Developing strategies to end hunger

Data to End Hunger: Social Security - It Pays to Wait

Editor's Note:  Institute Notes is grateful to Kristen Arnold and her colleagues at the National Academy of Social Insurance, here in Washington, DC, for today’s guest blog post. It’s an excellent example of simplifying, but not over-simplifying, data to present what people should know. People at risk of hunger and poverty need access to data on a variety of issues along with succinct explanations of why the information is important - and Social Security is certainly one of the most important of these issues.  

Photo for Social Security

Photo by Lindsay Benson Garrett/Meals on Wheels.

 Social Security is more than a number; it’s also America’s most powerful poverty-prevention program. Social Security benefits kept more than 22.1 million people out of poverty in 2012.

These data are interesting, but how can Social Security help you fight poverty on a personal level? On Social Security, knowledge can truly pay.

How does that work? If you’re thinking about retiring, you should know that every month you delay Social Security between 62 and 70 will increase your monthly benefit for the rest of your life. Waiting until 70 will increase it by 76%. That’s a big difference. Waiting even a year or two — if you can — can make a difference in how comfortably you’ll be able to live in retirement.

The National Academy of Social Insurance is a nonprofit, nonpartisan organization that educates policymakers and the public about Social Security, Medicare and other social insurance programs.  It also produces unbiased educational resources for individuals.

     When to Take Social Security: It Pays to Wait is a new toolkit that empowers workers nearing retirement to make informed decisions about when to take Social Security retirement benefits.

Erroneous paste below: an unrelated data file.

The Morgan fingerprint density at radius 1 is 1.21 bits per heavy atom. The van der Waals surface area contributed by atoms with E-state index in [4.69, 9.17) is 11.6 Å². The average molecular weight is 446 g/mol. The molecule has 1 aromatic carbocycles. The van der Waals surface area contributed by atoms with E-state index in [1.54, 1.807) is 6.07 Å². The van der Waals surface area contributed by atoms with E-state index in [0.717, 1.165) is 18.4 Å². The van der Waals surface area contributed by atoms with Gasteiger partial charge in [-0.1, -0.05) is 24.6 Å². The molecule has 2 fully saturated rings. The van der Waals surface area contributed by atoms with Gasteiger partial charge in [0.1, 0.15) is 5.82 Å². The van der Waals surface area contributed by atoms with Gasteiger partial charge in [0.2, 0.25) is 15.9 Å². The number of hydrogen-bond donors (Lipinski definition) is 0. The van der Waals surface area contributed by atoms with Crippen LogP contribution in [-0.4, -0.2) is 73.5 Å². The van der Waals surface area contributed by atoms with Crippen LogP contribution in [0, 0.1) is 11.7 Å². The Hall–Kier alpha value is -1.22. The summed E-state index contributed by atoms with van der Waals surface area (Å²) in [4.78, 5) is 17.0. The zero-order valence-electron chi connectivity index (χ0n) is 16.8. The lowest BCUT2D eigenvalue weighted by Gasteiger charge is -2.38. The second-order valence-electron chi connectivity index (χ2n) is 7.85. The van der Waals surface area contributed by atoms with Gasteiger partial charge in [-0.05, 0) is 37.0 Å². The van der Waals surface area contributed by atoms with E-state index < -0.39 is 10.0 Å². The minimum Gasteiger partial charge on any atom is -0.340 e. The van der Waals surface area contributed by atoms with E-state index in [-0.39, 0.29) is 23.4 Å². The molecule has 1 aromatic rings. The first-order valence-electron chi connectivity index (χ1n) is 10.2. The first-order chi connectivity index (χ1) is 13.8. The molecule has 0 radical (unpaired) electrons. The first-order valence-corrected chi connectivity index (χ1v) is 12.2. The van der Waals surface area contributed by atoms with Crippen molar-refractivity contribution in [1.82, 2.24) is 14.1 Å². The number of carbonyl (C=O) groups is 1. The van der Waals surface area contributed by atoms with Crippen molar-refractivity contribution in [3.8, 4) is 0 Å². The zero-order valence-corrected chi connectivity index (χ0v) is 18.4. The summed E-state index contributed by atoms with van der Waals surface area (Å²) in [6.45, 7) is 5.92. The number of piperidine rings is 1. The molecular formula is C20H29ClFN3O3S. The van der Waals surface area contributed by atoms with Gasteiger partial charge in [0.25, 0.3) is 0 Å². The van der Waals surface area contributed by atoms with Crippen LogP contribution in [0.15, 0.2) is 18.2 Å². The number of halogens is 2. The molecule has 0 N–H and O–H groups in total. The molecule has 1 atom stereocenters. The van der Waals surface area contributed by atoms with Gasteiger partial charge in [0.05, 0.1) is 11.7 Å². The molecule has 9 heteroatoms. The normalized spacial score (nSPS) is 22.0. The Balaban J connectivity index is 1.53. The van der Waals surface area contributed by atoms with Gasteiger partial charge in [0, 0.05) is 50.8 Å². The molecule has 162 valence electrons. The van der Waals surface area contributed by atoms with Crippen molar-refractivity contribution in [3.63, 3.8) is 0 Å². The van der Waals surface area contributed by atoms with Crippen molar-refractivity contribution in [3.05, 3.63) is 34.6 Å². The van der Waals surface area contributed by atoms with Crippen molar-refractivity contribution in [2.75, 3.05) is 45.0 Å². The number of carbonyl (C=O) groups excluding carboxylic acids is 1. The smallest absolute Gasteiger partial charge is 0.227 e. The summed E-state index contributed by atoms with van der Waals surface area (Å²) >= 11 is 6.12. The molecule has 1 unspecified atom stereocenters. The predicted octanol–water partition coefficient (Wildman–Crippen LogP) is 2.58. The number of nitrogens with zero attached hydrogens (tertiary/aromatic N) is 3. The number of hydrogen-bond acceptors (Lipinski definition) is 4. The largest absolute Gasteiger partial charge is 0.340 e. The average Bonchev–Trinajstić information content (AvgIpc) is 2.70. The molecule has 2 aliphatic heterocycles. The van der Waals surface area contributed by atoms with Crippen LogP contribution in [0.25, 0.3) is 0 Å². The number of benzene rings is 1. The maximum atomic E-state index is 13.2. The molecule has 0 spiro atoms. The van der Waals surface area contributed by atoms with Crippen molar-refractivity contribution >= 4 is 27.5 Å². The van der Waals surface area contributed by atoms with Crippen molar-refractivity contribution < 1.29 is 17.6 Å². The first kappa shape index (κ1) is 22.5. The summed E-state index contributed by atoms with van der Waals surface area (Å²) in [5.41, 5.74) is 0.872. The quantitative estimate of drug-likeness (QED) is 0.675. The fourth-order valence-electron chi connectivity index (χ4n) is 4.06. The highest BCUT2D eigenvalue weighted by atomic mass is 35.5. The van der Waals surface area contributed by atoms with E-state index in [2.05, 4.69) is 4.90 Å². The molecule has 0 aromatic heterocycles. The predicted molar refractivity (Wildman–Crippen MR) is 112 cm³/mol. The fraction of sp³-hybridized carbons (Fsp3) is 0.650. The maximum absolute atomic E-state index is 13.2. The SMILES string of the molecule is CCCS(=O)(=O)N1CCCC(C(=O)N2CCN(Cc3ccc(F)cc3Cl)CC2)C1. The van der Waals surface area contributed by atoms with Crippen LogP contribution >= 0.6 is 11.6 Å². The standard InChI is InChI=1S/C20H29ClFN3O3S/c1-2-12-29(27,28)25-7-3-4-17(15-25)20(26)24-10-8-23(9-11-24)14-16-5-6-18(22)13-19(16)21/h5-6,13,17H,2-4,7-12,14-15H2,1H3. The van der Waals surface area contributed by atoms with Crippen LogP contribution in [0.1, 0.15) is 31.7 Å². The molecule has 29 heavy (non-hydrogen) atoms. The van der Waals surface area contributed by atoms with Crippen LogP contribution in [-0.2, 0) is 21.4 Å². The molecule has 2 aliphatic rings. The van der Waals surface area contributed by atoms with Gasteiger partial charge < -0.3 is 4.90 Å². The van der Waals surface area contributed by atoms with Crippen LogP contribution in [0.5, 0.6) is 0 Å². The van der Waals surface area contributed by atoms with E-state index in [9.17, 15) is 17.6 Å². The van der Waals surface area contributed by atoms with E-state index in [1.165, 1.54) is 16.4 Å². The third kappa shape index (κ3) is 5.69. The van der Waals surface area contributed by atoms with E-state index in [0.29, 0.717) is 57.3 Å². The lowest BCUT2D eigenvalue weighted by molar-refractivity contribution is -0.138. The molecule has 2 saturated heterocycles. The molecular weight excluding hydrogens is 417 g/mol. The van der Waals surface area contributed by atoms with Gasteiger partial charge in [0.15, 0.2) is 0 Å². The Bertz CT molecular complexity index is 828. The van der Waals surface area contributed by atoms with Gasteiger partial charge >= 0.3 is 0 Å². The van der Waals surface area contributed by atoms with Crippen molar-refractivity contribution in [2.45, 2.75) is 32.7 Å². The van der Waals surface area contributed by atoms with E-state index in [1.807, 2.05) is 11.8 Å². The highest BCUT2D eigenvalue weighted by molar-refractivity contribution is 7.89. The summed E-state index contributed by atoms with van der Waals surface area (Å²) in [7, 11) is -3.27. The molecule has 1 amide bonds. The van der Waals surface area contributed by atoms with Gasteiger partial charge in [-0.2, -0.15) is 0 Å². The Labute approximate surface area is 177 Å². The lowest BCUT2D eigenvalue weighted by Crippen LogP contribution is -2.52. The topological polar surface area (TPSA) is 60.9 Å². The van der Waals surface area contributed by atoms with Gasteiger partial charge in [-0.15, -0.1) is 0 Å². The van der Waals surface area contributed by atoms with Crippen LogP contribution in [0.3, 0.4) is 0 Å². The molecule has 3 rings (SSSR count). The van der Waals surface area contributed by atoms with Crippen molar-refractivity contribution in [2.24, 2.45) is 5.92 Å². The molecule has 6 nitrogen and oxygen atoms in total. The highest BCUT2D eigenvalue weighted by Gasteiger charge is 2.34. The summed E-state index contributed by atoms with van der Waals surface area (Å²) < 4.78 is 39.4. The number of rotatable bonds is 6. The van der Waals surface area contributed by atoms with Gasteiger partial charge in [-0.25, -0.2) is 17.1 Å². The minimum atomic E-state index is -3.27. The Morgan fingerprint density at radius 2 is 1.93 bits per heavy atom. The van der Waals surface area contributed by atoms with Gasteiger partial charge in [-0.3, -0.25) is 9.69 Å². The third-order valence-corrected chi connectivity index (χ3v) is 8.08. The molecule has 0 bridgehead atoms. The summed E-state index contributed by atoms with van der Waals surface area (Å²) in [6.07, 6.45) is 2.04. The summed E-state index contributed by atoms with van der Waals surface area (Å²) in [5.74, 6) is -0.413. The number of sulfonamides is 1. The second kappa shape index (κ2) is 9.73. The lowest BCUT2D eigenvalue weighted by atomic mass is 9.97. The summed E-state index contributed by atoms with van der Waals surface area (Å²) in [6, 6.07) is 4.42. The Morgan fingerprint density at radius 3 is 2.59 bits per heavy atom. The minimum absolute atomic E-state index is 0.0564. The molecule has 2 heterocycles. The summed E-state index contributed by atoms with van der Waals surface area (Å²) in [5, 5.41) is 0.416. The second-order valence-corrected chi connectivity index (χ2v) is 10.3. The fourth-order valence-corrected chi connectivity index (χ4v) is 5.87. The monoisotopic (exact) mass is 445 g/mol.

The toolkit’s fact sheet, 16-page brief, and 3-minute video explain key messages:

      1) It pays to wait to take Social Security. If you can wait, even a year or two, your monthly benefit will be higher – for the rest of your life.

There are financial benefits if you can wait to start your benefits at or after your full   retirement age. Your benefit is reduced if you take Social Security before your full retirement age, and is increased for every month after full retirement age that you wait to claim, until age 70. If you wait until 70, your Social Security benefit will be 76% higher than if you started taking benefits at 62.

2) If you need Social Security to make ends meet, take it – you’ve earned it.

Social Security is there for you, and you can take it as early as age 62 if you need it to prevent financial hardship.

      3)If you’re married, you have two lives to plan for. If you are the higher earner, waiting to take Social Security provides a higher survivor benefit for your spouse if she or he outlives you.

     A widow can receive Social Security based on her husband’s work record if that benefit is higher than what she would receive based on her own work. Any increase in the husband’s benefit because he delayed claiming is passed on in the survivor benefit for his widow after he dies. (If the wife is the higher earner, waiting to take her benefit will increase survivor benefits for her husband if he outlives her.)

Social Security is the most important source of income for most retired Americans. Understanding the financial impact of waiting to take Social Security benefits could help you and your loved ones stay out of poverty in retirement.

Kristen Arnold is the Income Security Program Analyst at the National Academy of Social Insurance, where she develops strategic partnerships and new outreach initiatives and contributes to research on Social Security and Unemployment Insurance.


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